Most work permits allow the worker to work for a specific employer in Canada for 2 years. If the position or the employer changes during that time, then usually a new work permit is required before the worker can take a new position. I will discuss open work permits that do not have these restrictions in a future article.

From my experience, the key to getting the work permit approved is to inform the worker and the employer of the requirements and the process before they begin the recruitment process. In this way, there are no surprises during the process and it flows smoothly.

There are many different types of work permits for Canada. The main one requires a Labour Market Impact Assessment (LMIA). A similar application was previously called a Labour Market Opinion (LMO). In a future post, I will discuss when work can be done in Canada without a work permit and when an LMIA is not required.

Here is the typical process for getting a work permit.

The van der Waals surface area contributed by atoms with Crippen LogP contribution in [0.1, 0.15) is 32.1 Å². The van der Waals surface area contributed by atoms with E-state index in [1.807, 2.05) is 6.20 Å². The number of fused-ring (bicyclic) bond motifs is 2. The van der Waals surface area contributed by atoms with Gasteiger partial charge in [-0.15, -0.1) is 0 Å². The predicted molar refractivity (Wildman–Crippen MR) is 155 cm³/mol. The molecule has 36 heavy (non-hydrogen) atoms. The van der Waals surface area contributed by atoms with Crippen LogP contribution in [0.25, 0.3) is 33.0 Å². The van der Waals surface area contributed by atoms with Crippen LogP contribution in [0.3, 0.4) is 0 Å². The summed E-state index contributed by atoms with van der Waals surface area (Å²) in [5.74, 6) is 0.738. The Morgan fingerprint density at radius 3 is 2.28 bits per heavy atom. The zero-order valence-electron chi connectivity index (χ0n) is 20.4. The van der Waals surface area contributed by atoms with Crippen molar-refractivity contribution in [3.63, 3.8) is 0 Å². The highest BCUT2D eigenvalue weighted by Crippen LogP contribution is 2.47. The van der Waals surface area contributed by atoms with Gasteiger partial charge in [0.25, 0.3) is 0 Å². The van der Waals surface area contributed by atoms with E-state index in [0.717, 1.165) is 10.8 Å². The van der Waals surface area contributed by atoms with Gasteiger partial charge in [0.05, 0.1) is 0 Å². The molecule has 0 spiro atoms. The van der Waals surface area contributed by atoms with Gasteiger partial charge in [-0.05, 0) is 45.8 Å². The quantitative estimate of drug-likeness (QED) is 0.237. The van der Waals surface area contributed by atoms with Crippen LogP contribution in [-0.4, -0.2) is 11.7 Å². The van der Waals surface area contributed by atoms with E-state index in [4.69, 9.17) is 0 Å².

Step 1. You get an offer of employment from an employer who is willing to go through the approval process. This step may be done any time during the process below before Step 4.

Step 2. The employer must advertise the position for at least one month. There are many requirements for what is required to meet the advertising requirements.

Step 3. If there are no qualified Canadians to take the position and all of the other requirements are met, the employer then applies for the Labour Market Impact Assessment (LMIA). Sometimes there is a fee of $1000 for this application but there are exceptions. The LMIA can take 2-12 weeks.

Step 4. If the LMIA is approved, the worker then applies for a work permit. This can be done at the airport or border entry point in some cases. If it is done at a visa office, the processing times vary widely depending on the office used.

I have kept the information at a generic level. In future posts, I will explore details and exceptions to the information provided.

Goldman Associates is both an immigration law firm and an Employment Agency. We match Canadian employers to workers and help with any work permit or immigration issues if required.

Even though I am an immigration lawyer with 23 years of experience, this article is public education and is not legal advice. There are many exceptions and details to the information provided that may not apply to your situation.